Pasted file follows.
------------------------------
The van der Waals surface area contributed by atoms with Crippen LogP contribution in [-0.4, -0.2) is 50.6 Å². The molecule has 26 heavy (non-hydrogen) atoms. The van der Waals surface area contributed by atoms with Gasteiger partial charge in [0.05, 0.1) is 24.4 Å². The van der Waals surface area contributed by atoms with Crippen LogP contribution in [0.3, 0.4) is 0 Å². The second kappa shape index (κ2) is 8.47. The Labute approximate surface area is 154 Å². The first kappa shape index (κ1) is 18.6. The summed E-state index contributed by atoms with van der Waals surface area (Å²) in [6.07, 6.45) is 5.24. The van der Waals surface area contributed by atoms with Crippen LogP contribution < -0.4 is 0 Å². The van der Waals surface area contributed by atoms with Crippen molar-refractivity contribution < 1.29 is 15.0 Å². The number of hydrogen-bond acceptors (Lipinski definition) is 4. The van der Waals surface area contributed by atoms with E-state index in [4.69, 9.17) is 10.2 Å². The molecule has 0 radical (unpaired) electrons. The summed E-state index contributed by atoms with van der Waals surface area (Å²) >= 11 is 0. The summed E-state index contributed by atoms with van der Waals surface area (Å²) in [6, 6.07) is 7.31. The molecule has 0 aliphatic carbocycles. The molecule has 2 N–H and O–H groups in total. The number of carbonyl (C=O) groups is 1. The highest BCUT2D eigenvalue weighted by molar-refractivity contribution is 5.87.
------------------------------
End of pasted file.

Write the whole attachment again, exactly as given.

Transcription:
The van der Waals surface area contributed by atoms with Crippen LogP contribution in [-0.4, -0.2) is 50.6 Å². The molecule has 26 heavy (non-hydrogen) atoms. The van der Waals surface area contributed by atoms with Gasteiger partial charge in [0.05, 0.1) is 24.4 Å². The van der Waals surface area contributed by atoms with Crippen LogP contribution in [0.3, 0.4) is 0 Å². The second kappa shape index (κ2) is 8.47. The Labute approximate surface area is 154 Å². The first kappa shape index (κ1) is 18.6. The summed E-state index contributed by atoms with van der Waals surface area (Å²) in [6.07, 6.45) is 5.24. The van der Waals surface area contributed by atoms with Crippen LogP contribution < -0.4 is 0 Å². The van der Waals surface area contributed by atoms with Crippen molar-refractivity contribution < 1.29 is 15.0 Å². The number of hydrogen-bond acceptors (Lipinski definition) is 4. The van der Waals surface area contributed by atoms with E-state index in [4.69, 9.17) is 10.2 Å². The molecule has 0 radical (unpaired) electrons. The summed E-state index contributed by atoms with van der Waals surface area (Å²) >= 11 is 0. The summed E-state index contributed by atoms with van der Waals surface area (Å²) in [6, 6.07) is 7.31. The molecule has 0 aliphatic carbocycles. The molecule has 2 N–H and O–H groups in total. The number of carbonyl (C=O) groups is 1. The highest BCUT2D eigenvalue weighted by molar-refractivity contribution is 5.87.